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A new slow food map for Formentera

To help post-COVID visitors savour the best of Formentera, the island’s tourism board has launched mapa-slow-food-2020, highlighting its traditional cuisine, local products and distinct flavours. The smallest of the Balearic Islands, Formentera, has long been recognised for its slow and laid-back way of life. Thanks to a great variety of fresh seafood, organic produce and sustainable agriculture being deeply rooted in the island’s traditions, Formentera has also obtained the ‘Arca del gusto’ (translated as ‘Ark of Taste’) status, granted by the International Slow Food Organisation. The map locates a number of locally owned businesses across the island where visitors (and locals) will be able to buy organic produce, taste local flavours and learn more about slow food in Formentera. From fruit and vegetable markets to vineyards and producers of olive oil made of locally grown olives, the map highlights the great gastronomic heritage of the island and its reliance on local products which is a result of the relatively isolated location of the Pityusic islands. What to try in Formentera Cooked, grilled, stewed or fried; accompanied with rice or on its own, fish is one of the staple products on the island. Dried salted fish, known as Peix Sec, has in particular become a characteristic of Formentera’s cuisine. In a traditional way, handed down from the Phoenicians, the fish is first soaked in ‘sal morra’, a solution of water and salt, and then naturally dried in the sun and wind while hanging from juniper trees. Once dried, it is kept in glass jars and served on lettuce, with bell pepper, onion, and crispy bread, making it a simple, yet full of flavour dish. Besides savoury dishes, such as a farmer’s salad (which features the Peix Sec), fried octopus (‘Frit de polp’) and a fish stew with potatoes (‘Bullit de Peix’), Formentera offers also a full range of local snacks and dessert. From ‘Flaó’ (cheesecake with a hint of mint) to ‘Les Orelletes’ (a sweet pastry made of aniseed) and ‘Greixonera’ (a bread pudding), there’s plenty of options to explore for visitors with a sweet tooth and savoury food lovers alike. When to visit Formentera Although Formentera is known its slow vibe and relaxed way of life all year round, foodie lovers should consider visiting the island outside of the summer season. Every year during the first two weeks of May and October, with this year’s events still yet to be confirmed, Formentera holds its Gastronomic Weekends when the island’s best restaurants offer special menus at a set price. In addition to affordable prices, the event provides visitors to Formentera with a unique opportunity to taste traditional dishes with a modern twist. Local restaurants, food markets and eateries across Formentera are adhering to COVID-19 safety protocols set out by the local government, ensuring that visitors remain out of harm’s way and able to enjoy the incredible culinary scene Formentera has to offer in 2021.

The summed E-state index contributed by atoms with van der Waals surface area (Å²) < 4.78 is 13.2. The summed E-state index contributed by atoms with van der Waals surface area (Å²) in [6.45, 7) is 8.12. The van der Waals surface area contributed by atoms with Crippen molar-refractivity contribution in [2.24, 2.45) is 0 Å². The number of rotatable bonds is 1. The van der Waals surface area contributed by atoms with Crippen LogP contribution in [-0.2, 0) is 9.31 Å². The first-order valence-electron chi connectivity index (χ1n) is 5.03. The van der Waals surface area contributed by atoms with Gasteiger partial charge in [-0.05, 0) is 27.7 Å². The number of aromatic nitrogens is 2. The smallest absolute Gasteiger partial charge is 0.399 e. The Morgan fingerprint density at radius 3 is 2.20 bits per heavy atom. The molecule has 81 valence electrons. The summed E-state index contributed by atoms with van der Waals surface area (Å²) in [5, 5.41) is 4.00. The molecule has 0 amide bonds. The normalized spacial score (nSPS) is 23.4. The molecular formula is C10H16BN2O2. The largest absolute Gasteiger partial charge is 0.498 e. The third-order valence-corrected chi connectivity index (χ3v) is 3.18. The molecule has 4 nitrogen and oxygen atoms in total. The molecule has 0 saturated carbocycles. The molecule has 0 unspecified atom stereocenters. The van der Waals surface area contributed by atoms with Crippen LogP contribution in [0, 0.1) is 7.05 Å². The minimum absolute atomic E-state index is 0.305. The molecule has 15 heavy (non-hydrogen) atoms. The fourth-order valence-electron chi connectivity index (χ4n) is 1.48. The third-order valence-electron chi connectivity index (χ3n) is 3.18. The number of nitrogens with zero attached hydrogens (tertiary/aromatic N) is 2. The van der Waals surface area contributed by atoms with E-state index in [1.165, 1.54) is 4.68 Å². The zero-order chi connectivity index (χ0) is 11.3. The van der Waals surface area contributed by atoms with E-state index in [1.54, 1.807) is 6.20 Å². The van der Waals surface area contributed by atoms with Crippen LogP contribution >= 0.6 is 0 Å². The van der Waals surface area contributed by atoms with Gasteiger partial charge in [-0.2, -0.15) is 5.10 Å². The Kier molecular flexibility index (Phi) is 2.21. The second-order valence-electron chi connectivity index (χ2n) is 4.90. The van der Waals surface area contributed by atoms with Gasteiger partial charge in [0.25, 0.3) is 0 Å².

Paul Johnson

Paul Johnson is Editor of A Luxury Travel Blog and has worked in the travel industry for more than 30 years. He is Winner of the Innovations in Travel ‘Best Travel Influencer’ Award from WIRED magazine. In addition to other awards, the blog has also been voted “one of the world’s best travel blogs” and “best for luxury” by The Telegraph.

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  1. The slow food movement has taken some big steps forward over the last year. With so many of us working from home we’ve had the time to devote to our food. Formentara will find that there’s now a more appreciative audience for slow food. I’ve been known to prepare dishes at lunchtime and slow cook them through the afternoon.

  2. I’ve been to both Mallorca and Minorca but until I read this I wasn’t even aware that Formentara existed. Quite a big oversight! It’s a place that those of us who love our good should definitely visit. I’m one of those who live to eat, I’ve never really understood those people who aren’t into food and only eat to live.

  3. Nice timing. After yesterday’s announcement from Boris about being on track for coming out of lockdown I’m beginning to feel a little more confident about flying somewhere for a holiday. The summer might still be a bit dodgy but I guess that Formentara will be beautiful in September and October. Not too hot and not over-crowded.

  4. I’m very interested in the possible Gastronomic event in October.

    It would be good to see a follow-up event if dates are confirmed for 2021.

    I’ve been to Tenner Fest on Jersey and that offers fantastic food at great value prices.

  5. A map is a great idea, but like an all day or all week tapas trail. A slow journey through Formentara’s slow food would be so much fun. I’d worry that when I found something really tasty I’d never get going again.

  6. Pre-Covid the Spanish gastronomy scene really was on the up with some creative young chefs around. From reading this it seems that some of that daring and invention has found its way across to Formentara too.

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